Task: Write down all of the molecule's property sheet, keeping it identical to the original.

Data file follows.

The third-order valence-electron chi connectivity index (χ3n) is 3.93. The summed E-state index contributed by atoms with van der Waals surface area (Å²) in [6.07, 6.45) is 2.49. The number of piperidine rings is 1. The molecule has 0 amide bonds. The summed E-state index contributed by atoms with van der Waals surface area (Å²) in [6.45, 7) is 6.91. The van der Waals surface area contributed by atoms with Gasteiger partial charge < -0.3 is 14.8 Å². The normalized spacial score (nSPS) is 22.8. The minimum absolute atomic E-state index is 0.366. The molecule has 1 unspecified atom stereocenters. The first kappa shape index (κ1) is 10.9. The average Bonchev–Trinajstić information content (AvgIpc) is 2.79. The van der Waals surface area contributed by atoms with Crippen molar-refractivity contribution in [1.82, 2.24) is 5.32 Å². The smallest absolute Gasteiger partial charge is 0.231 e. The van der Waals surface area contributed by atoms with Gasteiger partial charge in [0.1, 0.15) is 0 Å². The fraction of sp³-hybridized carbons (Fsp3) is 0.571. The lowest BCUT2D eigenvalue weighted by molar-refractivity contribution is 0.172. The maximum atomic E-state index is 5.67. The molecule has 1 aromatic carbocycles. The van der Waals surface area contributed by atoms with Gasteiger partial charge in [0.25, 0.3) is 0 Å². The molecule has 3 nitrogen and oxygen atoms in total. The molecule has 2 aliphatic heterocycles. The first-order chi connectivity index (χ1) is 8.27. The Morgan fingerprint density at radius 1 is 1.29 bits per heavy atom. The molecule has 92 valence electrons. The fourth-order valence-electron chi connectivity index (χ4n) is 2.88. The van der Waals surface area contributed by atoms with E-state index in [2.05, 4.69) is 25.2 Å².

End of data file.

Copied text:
The third-order valence-electron chi connectivity index (χ3n) is 3.93. The summed E-state index contributed by atoms with van der Waals surface area (Å²) in [6.07, 6.45) is 2.49. The number of piperidine rings is 1. The molecule has 0 amide bonds. The summed E-state index contributed by atoms with van der Waals surface area (Å²) in [6.45, 7) is 6.91. The van der Waals surface area contributed by atoms with Gasteiger partial charge < -0.3 is 14.8 Å². The normalized spacial score (nSPS) is 22.8. The minimum absolute atomic E-state index is 0.366. The molecule has 1 unspecified atom stereocenters. The first kappa shape index (κ1) is 10.9. The average Bonchev–Trinajstić information content (AvgIpc) is 2.79. The van der Waals surface area contributed by atoms with Crippen molar-refractivity contribution in [1.82, 2.24) is 5.32 Å². The smallest absolute Gasteiger partial charge is 0.231 e. The van der Waals surface area contributed by atoms with Gasteiger partial charge in [0.1, 0.15) is 0 Å². The fraction of sp³-hybridized carbons (Fsp3) is 0.571. The lowest BCUT2D eigenvalue weighted by molar-refractivity contribution is 0.172. The maximum atomic E-state index is 5.67. The molecule has 1 aromatic carbocycles. The van der Waals surface area contributed by atoms with Gasteiger partial charge in [0.25, 0.3) is 0 Å². The molecule has 3 nitrogen and oxygen atoms in total. The molecule has 2 aliphatic heterocycles. The first-order chi connectivity index (χ1) is 8.27. The Morgan fingerprint density at radius 1 is 1.29 bits per heavy atom. The molecule has 92 valence electrons. The fourth-order valence-electron chi connectivity index (χ4n) is 2.88. The van der Waals surface area contributed by atoms with E-state index in [2.05, 4.69) is 25.2 Å².